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Walk for Endo 2024

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Our recent report shows that it unfortunately takes an average of over 8 years to get diagnosed with endometriosis in the UK...that's far too long!

Aim to walk over 8,000 steps a day this July to support the 1in10 with endometriosis. 

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two women with Endometriosis UK T-shirts

This summer, put on your walking shoes, grab your sunhat, and get outdoors to support the 1in10 with endometriosis who wait an average of over 8 years to get a diagnosis. Aim to walk over 8,000 steps a day to represent the waiting times. 

You can walk on your own, with your dog, with friends and family, or even get your workplace involved. If over 8,000 steps a day feels too much, why not organise a relay and take turns!?

How to get involved

  1. Click here to sign up 🖱️
  2. Order your Endometriosis UK T-shirt or limited-edition Walk for Endo Anniversary T-Shirt* 👕 
  3. Set up a Just Giving page.
  4. Walk over 8,000 steps a day throughout July to raise vital funds for those suffering from endometriosis.
  5. Keep cool in the sun with an Endometriosis UK water pouch! We'll automatically send you a water pouch once you've raised your first £25 in online donations. 
  6. Raise awareness and tell everyone why you're Walking for Endo this summer.

*Oops, we made a mistake. These t-shirts have been printed with a starting date of 2019 instead of 2020. To avoid waste, we are offering them to anyone interested at a lower price of £6.50 including postage. You can opt for our original t-shirt or other merchandise instead if you prefer.

Here is Jessica's story; 

A photo of Jessica

I was twelve years old when I had my first period. It was normal, lasted four days and wasn’t heavy or that painful. That was the last time I had a normal period.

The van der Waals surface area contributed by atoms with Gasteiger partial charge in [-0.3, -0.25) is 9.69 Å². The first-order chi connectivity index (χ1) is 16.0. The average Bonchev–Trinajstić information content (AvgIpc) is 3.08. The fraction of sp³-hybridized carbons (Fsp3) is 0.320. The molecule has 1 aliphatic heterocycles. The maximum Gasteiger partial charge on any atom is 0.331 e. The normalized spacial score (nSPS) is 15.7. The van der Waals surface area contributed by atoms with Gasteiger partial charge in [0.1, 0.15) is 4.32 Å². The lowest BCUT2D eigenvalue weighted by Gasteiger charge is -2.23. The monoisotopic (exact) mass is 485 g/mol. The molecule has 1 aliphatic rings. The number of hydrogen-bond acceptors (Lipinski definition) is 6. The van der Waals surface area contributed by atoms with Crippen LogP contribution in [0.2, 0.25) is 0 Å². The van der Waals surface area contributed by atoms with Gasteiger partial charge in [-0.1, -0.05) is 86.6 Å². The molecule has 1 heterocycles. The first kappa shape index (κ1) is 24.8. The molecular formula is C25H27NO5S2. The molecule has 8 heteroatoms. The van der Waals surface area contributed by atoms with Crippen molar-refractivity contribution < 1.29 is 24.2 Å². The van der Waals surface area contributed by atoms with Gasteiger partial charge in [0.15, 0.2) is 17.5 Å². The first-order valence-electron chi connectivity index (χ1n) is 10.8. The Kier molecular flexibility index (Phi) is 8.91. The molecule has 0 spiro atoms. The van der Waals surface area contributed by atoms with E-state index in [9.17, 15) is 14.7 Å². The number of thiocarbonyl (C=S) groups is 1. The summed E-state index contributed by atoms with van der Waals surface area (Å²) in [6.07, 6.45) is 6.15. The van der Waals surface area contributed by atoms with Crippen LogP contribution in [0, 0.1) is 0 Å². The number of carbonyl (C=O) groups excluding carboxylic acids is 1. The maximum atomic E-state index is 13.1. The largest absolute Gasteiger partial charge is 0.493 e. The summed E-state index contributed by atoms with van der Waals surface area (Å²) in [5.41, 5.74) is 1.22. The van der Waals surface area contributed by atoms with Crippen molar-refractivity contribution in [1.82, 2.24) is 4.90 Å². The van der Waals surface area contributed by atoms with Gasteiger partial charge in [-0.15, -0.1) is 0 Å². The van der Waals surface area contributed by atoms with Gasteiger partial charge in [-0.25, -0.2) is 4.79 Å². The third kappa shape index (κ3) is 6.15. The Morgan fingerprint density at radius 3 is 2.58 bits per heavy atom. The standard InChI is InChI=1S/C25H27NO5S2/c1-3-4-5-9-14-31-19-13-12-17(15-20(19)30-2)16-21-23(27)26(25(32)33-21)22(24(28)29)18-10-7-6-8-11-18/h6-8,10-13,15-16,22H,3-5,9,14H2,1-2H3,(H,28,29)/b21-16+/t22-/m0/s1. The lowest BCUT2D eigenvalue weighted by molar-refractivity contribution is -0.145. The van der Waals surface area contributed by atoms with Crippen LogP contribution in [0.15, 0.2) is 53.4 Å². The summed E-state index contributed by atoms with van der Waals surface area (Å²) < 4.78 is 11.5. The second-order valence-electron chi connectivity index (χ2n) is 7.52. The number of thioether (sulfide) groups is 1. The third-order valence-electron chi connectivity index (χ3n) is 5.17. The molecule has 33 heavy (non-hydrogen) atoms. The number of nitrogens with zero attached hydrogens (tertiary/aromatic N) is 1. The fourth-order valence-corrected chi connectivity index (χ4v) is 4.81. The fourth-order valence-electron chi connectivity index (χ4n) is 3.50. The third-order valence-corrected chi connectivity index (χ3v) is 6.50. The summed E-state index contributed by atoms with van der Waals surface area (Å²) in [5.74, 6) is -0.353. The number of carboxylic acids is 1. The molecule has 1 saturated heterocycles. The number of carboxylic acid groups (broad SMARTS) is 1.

I had to wait another six months before I had my next period, which I was told was normal, to be irregular when you’re just starting out. The next two weeks was hell, I had not long turned thirteen but I was bed bound. It was heavy, I couldn’t walk for so much pain. It was like I had been stabbed everyday for two weeks.

My mum took me to the doctors and said this isn’t normal. They put me on the pill and said to come back IF it didn’t get better.

It didn’t get better, it purely made my period last a week but still be as painful and heavy. It started to affect school, and my mental health. I would have to pack extra tights and underwear because I was heavy.

It was a huge back and forth between the doctors, saying I was too young, it would regulate itself.

It wasn’t until I was 18 they sent me for my first ultrasound. There was nothing on the scan, so it was back to square one. They did refer me to the gynaecologist, and she said it was possibly PCOS. However, over my whole journey there has been a lack of willing to help me, the pain is in my head, I just need to wait. I know I am not the only woman to experience this, but for the last ten years, I have felt incredibly alone. And I have had to fight tooth and nail to get my answers.

I am now twenty one, and am only in the early days of receiving my diagnosis, and it is an incredibly emotional experience. I feel vindicated, but also drained because it has took me almost ten years to get here.

I urge every single woman who has abnormal periods, don’t stop fighting until you get your answers.

NO ONE SHOULD HAVE TO WAIT THAT LONG FOR A DIAGNOSIS. WITH YOUR SUPPORT, WE CAN COME TOGETHER TO DRIVE REAL CHANGE FOR THE ENDOMETRIOSIS COMMUNITY AND ENSURE THAT EVERYONE GETS THE RIGHT SUPPORT AT THE RIGHT TIME.

For more information on the symptoms of endometriosis click here.

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